The book combines breathtaking photography and intelligent accompanying text to produce a beautiful coffee-table book, which gives readers comprehensive coverage of the Faith’s teachings, texts, practices, community life and organization, with images reflecting its rich architectural heritage and the international diversity of its members.
Paul Slaughter spent three years travelling around the world to capture the photographs for the book, and John Danesh and Seena Fazel wrote the accompanying text. Many of you may have already seen the Youtube video where comedian Omid Djalili has a chat with John and Seena about the book (which I’ve included at the bottom of this post).
I actually just received my very own copy of the book in the mail, and a while back, I had interviewed Oneworld co-founder Juliet Mabey about Oneworld Publications here on Baha’i Blog, so I decided to get in touch with her again to find out more about this wonderful new book .
When I became a Baha’i, so many people close to me – friends and family, fellow students, lecturers etc – bombarded me with searching questions about the Baha’i teachings, and of course were keen to find out just what kind of religion I had gotten myself into. The problem is that, as a new Baha’i, there are often areas you are not as knowledgeable about – at precisely the time you desperately need that knowledge. What I really wanted was an accessible, straightforward book that would go some way to answering a wide range of probing questions, and leave a very positive impression without coming across as a thinly disguised attempt at proselytising.
However, in the late 70’s, the two main introductory books were Baha’u’llah and the New Era and All Things Made New, both very useful, affordable paperbacks, but I felt they were more suited to someone seriously interested in investigating the faith for themselves than to a friend who just wanted to know what you were getting involved with. A few years later we set up Oneworld, so this is a project that has been close to our hearts for a long time – to produce something as beautiful as a coffee-table book but as informative as a standard text-based introduction that anyone could confidently give to friends and relatives, teachers, colleagues, and even employers.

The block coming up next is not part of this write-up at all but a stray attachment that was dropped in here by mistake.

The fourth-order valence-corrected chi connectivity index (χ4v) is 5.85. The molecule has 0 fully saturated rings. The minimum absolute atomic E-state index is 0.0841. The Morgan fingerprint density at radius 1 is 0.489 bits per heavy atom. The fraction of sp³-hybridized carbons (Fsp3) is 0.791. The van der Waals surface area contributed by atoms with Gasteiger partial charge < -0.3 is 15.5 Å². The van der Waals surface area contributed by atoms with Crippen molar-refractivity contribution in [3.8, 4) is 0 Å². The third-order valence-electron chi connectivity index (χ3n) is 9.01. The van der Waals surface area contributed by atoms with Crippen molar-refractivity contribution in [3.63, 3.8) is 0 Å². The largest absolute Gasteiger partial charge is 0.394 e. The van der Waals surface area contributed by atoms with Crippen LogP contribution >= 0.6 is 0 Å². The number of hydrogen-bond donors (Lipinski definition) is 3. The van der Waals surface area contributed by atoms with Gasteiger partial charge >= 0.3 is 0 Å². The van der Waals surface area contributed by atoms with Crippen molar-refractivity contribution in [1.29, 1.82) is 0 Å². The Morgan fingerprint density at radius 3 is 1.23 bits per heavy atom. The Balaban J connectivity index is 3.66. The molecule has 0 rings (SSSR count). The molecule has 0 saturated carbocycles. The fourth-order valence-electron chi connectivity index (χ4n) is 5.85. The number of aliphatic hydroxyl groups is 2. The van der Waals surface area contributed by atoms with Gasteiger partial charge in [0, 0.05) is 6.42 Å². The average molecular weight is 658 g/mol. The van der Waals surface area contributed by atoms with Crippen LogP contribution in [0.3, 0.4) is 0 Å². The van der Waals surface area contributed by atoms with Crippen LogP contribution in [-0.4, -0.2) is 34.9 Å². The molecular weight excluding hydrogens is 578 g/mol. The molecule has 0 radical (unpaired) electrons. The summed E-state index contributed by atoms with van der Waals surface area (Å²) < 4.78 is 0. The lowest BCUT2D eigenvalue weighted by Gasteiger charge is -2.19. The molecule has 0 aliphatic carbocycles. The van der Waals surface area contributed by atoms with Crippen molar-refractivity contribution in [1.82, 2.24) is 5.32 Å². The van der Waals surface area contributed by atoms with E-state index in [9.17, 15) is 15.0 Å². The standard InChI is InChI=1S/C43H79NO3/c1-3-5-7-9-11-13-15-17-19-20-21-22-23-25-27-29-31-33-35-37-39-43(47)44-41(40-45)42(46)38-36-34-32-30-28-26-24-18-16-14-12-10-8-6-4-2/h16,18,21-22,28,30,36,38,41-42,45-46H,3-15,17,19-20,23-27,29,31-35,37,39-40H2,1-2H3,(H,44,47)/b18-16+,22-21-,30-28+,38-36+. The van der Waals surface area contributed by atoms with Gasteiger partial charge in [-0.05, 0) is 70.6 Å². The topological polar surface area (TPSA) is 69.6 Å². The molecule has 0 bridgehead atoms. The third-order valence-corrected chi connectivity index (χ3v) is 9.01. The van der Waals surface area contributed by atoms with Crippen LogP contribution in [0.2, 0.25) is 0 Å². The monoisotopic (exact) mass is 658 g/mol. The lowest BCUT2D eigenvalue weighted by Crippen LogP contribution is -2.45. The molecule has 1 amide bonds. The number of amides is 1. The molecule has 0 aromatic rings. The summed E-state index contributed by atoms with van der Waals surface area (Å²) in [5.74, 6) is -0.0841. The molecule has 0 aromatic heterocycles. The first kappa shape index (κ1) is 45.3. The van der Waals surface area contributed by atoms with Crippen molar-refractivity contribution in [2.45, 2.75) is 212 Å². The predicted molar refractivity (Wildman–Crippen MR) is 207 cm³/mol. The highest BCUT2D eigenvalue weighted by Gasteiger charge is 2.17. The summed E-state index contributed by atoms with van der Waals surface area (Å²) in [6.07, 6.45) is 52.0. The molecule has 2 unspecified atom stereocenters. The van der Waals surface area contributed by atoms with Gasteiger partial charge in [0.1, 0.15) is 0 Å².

Baha’i Blog: How long did the book take to complete and what were some of the main challenges in getting a book like this done?
I have to confess that we dreamed up the idea in the mid 80’s, soon after establishing the company, but we faced lots of difficulties. Back then we were living in Cyprus, and there were no computers, no internet or Google search facilities, no email, mobile phones or even fax machines. One of the most impressive features of the Baha’i community is its amazing diversity of race and culture, and we knew from the outset that we wanted the book to really showcase this. So our first challenge was to find photographs from all over the Baha’i world reflecting the full range of Baha’i life, from devotionals and holy days to schools, clinics and development projects. We advertised in several Baha’i magazines for photographers to get in touch, and were extremely lucky that Paul Slaughter, an internationally recognized professional photographer – in fact the official photographer of the Los Angeles Olympics – spotted one of the ads and immediately got in touch. We met him in Los Angeles and looked over his work and very quickly decided to commission him to take original photographs of Baha’is and Baha’i community life around the world. Paul spent three years travelling far and wide – from remote tribes in Papua New Guinea to villages in the mountains of Peru, taking in every continent. Of course it then created probably our biggest challenge: to whittle down thousands of fabulous photographs to the 200 or so we could comfortably squeeze into the book!